And so finally we come to the last installment of my monthly play roundup series for the year. I’ve decided to combine November and December into one post as the second half of December usually runs into the holiday season with things starting to wind down. But I’ll do a separate post on some of the end-of-year celebrations and holiday highlights. But for now, here’s a roundup of the activities we’ve been busy with over these last couple of months…

‘I Need a Hug’
A recent favourite book we picked up from the library last month that we’ve read together umpteen times is ‘I Need a Hug’ by Aaron Blabey. The story is about a sad (and cute) little porcupine who really needs a hug. But then who would be willing to hug a porcupine. We made good use of our leftover playdough with some toothpicks and googly eyes to make our own little porcupines. The children adored their little porcupines and hugged them (gently) all day. We also gathered a few other animal toys to play out the story together.


‘The Tiger Who Came to Tea’

Another favourite book last month was ‘The Tiger Who Came to Tea’ by Judith Kerr. It was a perfect story to go along with the children’s regular tea party pretend play. We made a tiger mask and took turns being the tiger who greedily ate and drank up everything at the tea table.


Talking about Shadows

With no shortage of sunny days these past few months, we’ve had plenty of opportunity to notice our shadows. The children had been showing great interest in observing their shadows whenever we headed outside. I picked up two books from the library ‘The Black Rabbit’ by Philippa Leathers and ‘Foggy Foggy Forrest’ by Nick Sharrat. We set up a simple shadow puppet theatre using a bedsheet and a table lamp and had lots of fun playing shadow guessing games and doing some storytelling with various toys and props to create shadows.


Decorating Christmas Gingerbread Biscuits

With Christmas around the corner, we’ve been baking up lots of goodies and treats in the kitchen. And of course no Christmas is complete without decorating the classic gingerbread biscuits.


Ninjago Birthday Party

We also had an early celebration for Nathan’s birthday in Ninjago style (by specific request of the birthday boy). I’ll share more about this in a separate post, but here’s a little sneak peak of some of the goodies from the party


Christmas Presents

I rounded off the year with sewing up a storm of a whole bunch of homemade Christmas gifts for all my kids, including a reversible tote for each of them (which I completely forgot to take a photo of any before giving them all away). But I am especially proud of these travel chalkboard mats I made for a couple of the kids going away on holidays to keep them busy while they’re on the plane.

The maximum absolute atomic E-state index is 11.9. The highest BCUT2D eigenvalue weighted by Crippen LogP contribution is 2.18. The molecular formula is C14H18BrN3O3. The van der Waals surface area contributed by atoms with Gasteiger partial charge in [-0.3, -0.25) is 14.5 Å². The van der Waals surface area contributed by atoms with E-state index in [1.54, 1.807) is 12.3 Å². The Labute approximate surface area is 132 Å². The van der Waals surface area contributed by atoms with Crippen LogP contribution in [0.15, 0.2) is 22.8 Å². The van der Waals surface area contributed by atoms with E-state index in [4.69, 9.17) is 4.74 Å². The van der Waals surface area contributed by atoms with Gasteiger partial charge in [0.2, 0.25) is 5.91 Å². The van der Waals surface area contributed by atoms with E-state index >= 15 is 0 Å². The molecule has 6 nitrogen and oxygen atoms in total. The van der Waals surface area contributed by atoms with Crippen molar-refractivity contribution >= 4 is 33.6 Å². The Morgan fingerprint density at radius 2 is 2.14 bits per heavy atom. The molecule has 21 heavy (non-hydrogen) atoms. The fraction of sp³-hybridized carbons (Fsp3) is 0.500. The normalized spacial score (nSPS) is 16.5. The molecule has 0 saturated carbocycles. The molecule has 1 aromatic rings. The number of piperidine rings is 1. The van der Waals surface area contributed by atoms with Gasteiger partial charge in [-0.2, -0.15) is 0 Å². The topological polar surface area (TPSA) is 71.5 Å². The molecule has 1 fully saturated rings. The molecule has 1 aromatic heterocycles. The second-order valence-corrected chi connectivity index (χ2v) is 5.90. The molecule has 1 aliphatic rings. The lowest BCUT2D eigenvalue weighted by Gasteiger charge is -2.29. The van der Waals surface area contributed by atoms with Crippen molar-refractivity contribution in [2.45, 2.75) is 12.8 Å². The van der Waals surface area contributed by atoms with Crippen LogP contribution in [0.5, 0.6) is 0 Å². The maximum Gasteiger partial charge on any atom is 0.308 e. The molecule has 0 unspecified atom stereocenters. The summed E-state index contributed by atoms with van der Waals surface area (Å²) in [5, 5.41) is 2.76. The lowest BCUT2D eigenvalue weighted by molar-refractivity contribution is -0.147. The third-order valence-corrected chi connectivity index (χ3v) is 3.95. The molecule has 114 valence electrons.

Thank you so much for following me on this series. It was often challenging to keep up with the heaps of activities we do every week and distil them down into a few highlights for this monthly roundup. But I hope you have found it interesting to get a glimpse into some of the things that have been keeping me busy throughout the year. Happy holidays and see you in the new year!

Thursday, November 10, 2016

Monthly play roundup: October

So loving the warmer weather we’ve been enjoying this past month! It took some time to warm up but we’re definitely enjoying more and more of a springy-summery vibe in the weather. We’ve been heading outdoors a lot more over the past few weeks with lots more free play to shake off the winter chill in our bones. But we still manage to squeeze in plenty of semi-structured activities in between. Here’s a peek at some of them…

~ I Can Spell My Name ~
With a couple of the kids transitioning to kindy next year, I’ve started incorporating more literacy and numeracy activities into our programme. This is the ‘I Can Spell My Name’ activity tray magnetic letters and printed laminated cards of the children’s names. They’ve caught on pretty quickly. I usually leave the tray out in a common area so they can visit it whenever they like throughout the day to have a go at spelling their name.


~ Jonathan & Martha ~

We revisited one of my favourite children’s books, which I featured in this post some time back. We made some worm puppets using coloured straws. The children practiced their scissor skills by snipping the straws into smaller pieces to use as beads. Then they exercised their fine motor skills by threading the straw beads onto a piece of string to form a long wriggly worm. I helped them to attach two more straws, one at the head and one on the tail, for them to hold to make their puppet wriggle and move.